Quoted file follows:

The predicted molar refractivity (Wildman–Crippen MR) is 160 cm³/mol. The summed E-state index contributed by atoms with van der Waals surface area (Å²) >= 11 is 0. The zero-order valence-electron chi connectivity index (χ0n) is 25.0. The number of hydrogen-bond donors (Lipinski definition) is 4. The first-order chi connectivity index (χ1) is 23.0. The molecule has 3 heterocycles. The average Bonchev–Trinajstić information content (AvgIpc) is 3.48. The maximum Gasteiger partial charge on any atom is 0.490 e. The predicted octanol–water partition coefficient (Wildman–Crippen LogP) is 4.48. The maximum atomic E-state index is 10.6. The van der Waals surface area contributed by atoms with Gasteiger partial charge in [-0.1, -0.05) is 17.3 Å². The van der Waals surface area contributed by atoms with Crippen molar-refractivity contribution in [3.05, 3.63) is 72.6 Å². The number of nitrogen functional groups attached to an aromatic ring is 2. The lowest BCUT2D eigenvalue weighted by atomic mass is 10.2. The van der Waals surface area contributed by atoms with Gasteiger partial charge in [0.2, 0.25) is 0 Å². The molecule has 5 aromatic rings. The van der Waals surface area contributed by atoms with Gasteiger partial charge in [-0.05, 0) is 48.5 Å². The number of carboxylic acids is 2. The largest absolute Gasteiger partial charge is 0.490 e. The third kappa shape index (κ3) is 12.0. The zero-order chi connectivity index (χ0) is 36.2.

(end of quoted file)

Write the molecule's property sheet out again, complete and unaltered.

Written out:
The predicted molar refractivity (Wildman–Crippen MR) is 160 cm³/mol. The summed E-state index contributed by atoms with van der Waals surface area (Å²) >= 11 is 0. The zero-order valence-electron chi connectivity index (χ0n) is 25.0. The number of hydrogen-bond donors (Lipinski definition) is 4. The first-order chi connectivity index (χ1) is 23.0. The molecule has 3 heterocycles. The average Bonchev–Trinajstić information content (AvgIpc) is 3.48. The maximum Gasteiger partial charge on any atom is 0.490 e. The predicted octanol–water partition coefficient (Wildman–Crippen LogP) is 4.48. The maximum atomic E-state index is 10.6. The van der Waals surface area contributed by atoms with Gasteiger partial charge in [-0.1, -0.05) is 17.3 Å². The van der Waals surface area contributed by atoms with Crippen molar-refractivity contribution in [3.05, 3.63) is 72.6 Å². The number of nitrogen functional groups attached to an aromatic ring is 2. The lowest BCUT2D eigenvalue weighted by atomic mass is 10.2. The van der Waals surface area contributed by atoms with Gasteiger partial charge in [0.2, 0.25) is 0 Å². The molecule has 5 aromatic rings. The van der Waals surface area contributed by atoms with Gasteiger partial charge in [-0.05, 0) is 48.5 Å². The number of carboxylic acids is 2. The largest absolute Gasteiger partial charge is 0.490 e. The third kappa shape index (κ3) is 12.0. The zero-order chi connectivity index (χ0) is 36.2.